Coronation Street Mar. 31/13

White Cliffs of Dover

got-all-the-luckA lot of stories coming to a head this week – Katy and Chesney, Sunita and Dev. But the big one is the Rovers’ fire.

Karl has tried to ruin anything and everything for Jason. He sees him as responsible for all his woes. So he sabotaged Jason’s plumbing repairs by deliberately taking out the electricity. I knew that the Rovers was going to burn, due to a comment on a spoiler-free site that unfortunately hadn’t been deleted. I tried to forget. But it was difficult to do with Karl melting down and spraying water on a fuse panel. So I figured it would be an electrical fire.

Then the candles came out for a cozy evening at the Rovers. Fire caused by a candle accidentally Episode_391-9-Sep-1964-coronationstreet.wikia.com_wikior deliberately knocked over, I thought. Oh no, Rita is there, Dennis, Mrs. Bishop, Sylvia. They can’t have them caught in a fire. Them reminiscing about the Blitz  and singing songs in bomb shelters. I expected someone to mention Ena Sharples and the time in 1964 when they took cover in a shelter due to an unexploded bomb found in Albert Tatlock’s back garden. But they didn’t.

Blitz nostalgia

some-sunny-dayHowever, Rita did sing “There’ll be bluebirds over the white cliffs of Dover.”  They all sang. Tommy Duckworth sat with them. A nice touch I thought, having a young’un and grandson of Jack and Vera singing with them. Maybe it was hokey, but I cried all the way through it. Sylvia saved it from being too sentimental, observing that the war is overrated in nostalgia; “all powdered eggs and Spam” in reality.

best-night-in-agesAs the singing, chat and laughter continued, Karl looked less and less happy as he lurked at the bar. When Rita told Jason what a lovely evening they were having due to ‘his’ mistake, Karl looked fit to be tied. If a candle doesn’t start the fire tonight, Karl will.

But no, another day passes and Karl’s need for revenge grows. He sees Stella and Jason canoodling and talking about their new partnership in the Rovers. So Karl steps up his efforts to make Jason look incompetent. During the Full Monty show at the Bistro, he ducks out after his number and enters the Rovers with keys he earlier lifted from Jason’s jacket. Sunita sees him and follows him in. She is on the cellar Karl-and firestairs as he throws a soaked cloth into the newly repaired electrical panel. “What are you doing?” she asks. Arson, he doesn’t need to say.

Karl has tried everything to make Jason look bad and each time, somehow, Jason comes out of it smelling of roses. In reality, all Karl had to do was wait. Jason has given up his business in return for working with Stella in the pub. That job would last only as long as they are together. Jason’s name is never going to be over the door as landlord, despite the jibes made by Gloria and others. Stella will tire of Jason’s immaturity and he will tire of her waspish remarks about it.

But Karl wants vengeance now and his plans aren’t working. My husband said it reminded him of a rather dreadful comedy he watched, Let’s Go To Prison, in which a guy devoted his life to revenge on another and everything he did just candles-and-Karlmade life better for his target. Same for Karl.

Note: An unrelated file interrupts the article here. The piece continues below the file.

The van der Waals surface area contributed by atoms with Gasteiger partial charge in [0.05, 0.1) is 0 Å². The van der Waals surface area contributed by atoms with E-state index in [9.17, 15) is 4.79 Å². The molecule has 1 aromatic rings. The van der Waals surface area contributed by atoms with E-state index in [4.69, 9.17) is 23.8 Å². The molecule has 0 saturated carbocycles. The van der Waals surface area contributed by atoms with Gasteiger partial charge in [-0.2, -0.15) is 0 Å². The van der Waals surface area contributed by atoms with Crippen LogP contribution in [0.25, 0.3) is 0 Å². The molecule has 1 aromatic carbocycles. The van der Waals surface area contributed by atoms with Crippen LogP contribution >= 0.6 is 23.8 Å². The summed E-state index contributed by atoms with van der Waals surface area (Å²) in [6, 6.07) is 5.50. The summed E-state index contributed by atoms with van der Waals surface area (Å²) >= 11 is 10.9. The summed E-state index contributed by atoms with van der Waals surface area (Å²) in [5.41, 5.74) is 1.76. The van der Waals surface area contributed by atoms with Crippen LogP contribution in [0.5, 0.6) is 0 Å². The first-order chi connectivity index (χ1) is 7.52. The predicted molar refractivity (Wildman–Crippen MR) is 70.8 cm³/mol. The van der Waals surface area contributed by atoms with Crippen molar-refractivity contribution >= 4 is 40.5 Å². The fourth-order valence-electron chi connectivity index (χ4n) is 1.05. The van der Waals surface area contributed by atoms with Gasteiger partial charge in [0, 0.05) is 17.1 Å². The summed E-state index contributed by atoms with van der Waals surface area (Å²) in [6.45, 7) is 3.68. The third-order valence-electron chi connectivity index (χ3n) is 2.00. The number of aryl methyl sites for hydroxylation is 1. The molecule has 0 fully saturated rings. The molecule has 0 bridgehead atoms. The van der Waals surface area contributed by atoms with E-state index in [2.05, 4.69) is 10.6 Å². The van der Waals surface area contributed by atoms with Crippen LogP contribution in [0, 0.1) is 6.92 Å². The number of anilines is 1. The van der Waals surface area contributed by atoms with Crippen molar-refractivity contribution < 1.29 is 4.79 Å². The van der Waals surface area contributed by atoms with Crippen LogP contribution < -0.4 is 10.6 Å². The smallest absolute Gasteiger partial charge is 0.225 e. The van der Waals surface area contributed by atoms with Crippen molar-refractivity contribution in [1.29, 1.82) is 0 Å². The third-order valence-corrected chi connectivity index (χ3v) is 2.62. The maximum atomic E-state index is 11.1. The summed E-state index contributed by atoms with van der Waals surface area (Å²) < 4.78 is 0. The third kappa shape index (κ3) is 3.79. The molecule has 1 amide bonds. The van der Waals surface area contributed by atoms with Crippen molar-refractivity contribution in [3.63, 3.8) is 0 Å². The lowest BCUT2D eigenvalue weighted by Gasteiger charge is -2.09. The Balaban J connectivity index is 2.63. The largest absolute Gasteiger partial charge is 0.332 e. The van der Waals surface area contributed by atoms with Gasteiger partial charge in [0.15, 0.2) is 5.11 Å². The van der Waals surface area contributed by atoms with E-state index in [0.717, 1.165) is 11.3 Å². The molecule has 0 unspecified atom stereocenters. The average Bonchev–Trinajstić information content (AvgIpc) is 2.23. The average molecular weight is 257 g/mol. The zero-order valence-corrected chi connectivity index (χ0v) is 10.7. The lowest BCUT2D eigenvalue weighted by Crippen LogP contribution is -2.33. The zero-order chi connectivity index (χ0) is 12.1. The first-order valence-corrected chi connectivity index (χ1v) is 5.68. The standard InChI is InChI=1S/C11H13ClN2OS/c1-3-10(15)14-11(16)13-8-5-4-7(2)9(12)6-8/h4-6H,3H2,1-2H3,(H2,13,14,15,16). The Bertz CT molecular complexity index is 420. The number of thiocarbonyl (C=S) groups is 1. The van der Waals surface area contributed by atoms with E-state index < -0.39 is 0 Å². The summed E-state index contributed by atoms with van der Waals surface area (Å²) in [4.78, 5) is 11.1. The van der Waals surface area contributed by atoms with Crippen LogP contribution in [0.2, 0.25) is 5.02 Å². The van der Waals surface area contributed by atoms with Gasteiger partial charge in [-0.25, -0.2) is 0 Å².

I think Karl could have become a great Coronation Street male in the tradition of Stan Ogden and Jack Duckworth. Work-shy and a bit of a bounder, but at heart a decent man. I am sorry to see that man gone.

Coronation Street Scene (Mar. 24/13)

Blaming the Victim

Kirsty’s mom listening to her tell about her situation with Tyrone. At first Alison believed her did-not-learn kirsty blaming the victimdaughter, wanted to believe her. Then you could see her face change as Kirsty’s words didn’t add up. Slips in use of “I” and “he” were caught by Alison. She heard her daughter say familiar phrases, ones that blame the victim. He makes me do it, it’s his fault I get so angry. Phrases – excuses, justifications – Alison has heard many times over the years. She has heard them from her husband, and now from her daughter.

She realized that there was violence within her daughter’s home. But it wasn’t being perpetuated by the man but rather by the woman, her daughter. You could see her mind processing this, and did-you-hit-himrealizing that sadly it made sense. She had seen nothing in Tyrone to suggest a violent nature. So she was surprised to hear that he had been charged with abusing Kirsty. Baffled even that she had so misjudged him. She wants to support Kirsty because she is her daughter and also because she knows she has let Kirsty down so many times before. She well knows that her daughter grew up amid violence and abuse. Knows that both she and Kirsty were direct victims of her husband’s violent temper. She must know too that often the abused becomes the abuser.

Victim and/or abuser

with-whatever-came-to-handAn innocent man is in jail, an abuser is free and on the streets and a small child is caught in a situation in which she too may become part of the cycle of domestic violence. Possibly vulnerable to abuse herself, certainly being in a situation in which she in later life, like Kirsty, will have to make some sort of sense of the circumstances of her upbringing.

Alison knows it’s time to stop the cycle of violence. She knows Kirsty must admit what she did, for her own sake as much as Tyrone’s and Ruby’s. She succeeds in getting through to Kirsty. Kirsty’s emotional protective wall collapsed as i-let-them-thinkher mother asked her straight out and Kirsty nodded, yes, it had been she who hit Tyrone repeatedly. Kirsty will retract her statement to the police.